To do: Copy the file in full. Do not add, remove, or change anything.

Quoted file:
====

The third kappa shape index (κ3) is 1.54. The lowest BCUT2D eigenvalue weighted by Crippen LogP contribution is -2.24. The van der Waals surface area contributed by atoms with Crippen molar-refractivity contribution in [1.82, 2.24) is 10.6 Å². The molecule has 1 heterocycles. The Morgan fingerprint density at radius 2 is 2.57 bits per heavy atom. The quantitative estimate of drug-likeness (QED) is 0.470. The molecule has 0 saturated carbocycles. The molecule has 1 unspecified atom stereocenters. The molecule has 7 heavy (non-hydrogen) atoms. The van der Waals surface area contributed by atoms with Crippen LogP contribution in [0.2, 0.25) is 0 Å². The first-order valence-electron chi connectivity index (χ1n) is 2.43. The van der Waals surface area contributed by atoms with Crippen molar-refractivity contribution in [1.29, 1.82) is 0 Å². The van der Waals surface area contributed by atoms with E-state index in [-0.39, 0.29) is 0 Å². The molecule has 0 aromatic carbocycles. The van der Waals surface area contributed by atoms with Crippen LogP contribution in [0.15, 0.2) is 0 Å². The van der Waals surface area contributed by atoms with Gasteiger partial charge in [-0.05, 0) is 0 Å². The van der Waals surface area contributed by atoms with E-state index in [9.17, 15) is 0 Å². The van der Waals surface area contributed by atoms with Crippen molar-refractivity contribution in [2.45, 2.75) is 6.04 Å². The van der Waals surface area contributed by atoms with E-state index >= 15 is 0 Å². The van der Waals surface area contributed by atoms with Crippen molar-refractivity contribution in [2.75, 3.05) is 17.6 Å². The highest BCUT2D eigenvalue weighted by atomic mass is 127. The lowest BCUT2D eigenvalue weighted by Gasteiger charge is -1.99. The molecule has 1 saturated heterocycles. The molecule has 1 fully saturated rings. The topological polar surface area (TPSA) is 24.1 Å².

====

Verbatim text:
The third kappa shape index (κ3) is 1.54. The lowest BCUT2D eigenvalue weighted by Crippen LogP contribution is -2.24. The van der Waals surface area contributed by atoms with Crippen molar-refractivity contribution in [1.82, 2.24) is 10.6 Å². The molecule has 1 heterocycles. The Morgan fingerprint density at radius 2 is 2.57 bits per heavy atom. The quantitative estimate of drug-likeness (QED) is 0.470. The molecule has 0 saturated carbocycles. The molecule has 1 unspecified atom stereocenters. The molecule has 7 heavy (non-hydrogen) atoms. The van der Waals surface area contributed by atoms with Crippen LogP contribution in [0.2, 0.25) is 0 Å². The first-order valence-electron chi connectivity index (χ1n) is 2.43. The van der Waals surface area contributed by atoms with Crippen molar-refractivity contribution in [1.29, 1.82) is 0 Å². The van der Waals surface area contributed by atoms with E-state index in [-0.39, 0.29) is 0 Å². The molecule has 0 aromatic carbocycles. The van der Waals surface area contributed by atoms with Crippen LogP contribution in [0.15, 0.2) is 0 Å². The van der Waals surface area contributed by atoms with Gasteiger partial charge in [-0.05, 0) is 0 Å². The van der Waals surface area contributed by atoms with E-state index in [9.17, 15) is 0 Å². The van der Waals surface area contributed by atoms with Crippen molar-refractivity contribution in [2.45, 2.75) is 6.04 Å². The van der Waals surface area contributed by atoms with E-state index >= 15 is 0 Å². The van der Waals surface area contributed by atoms with Crippen molar-refractivity contribution in [2.75, 3.05) is 17.6 Å². The highest BCUT2D eigenvalue weighted by atomic mass is 127. The lowest BCUT2D eigenvalue weighted by Gasteiger charge is -1.99. The molecule has 1 saturated heterocycles. The molecule has 1 fully saturated rings. The topological polar surface area (TPSA) is 24.1 Å².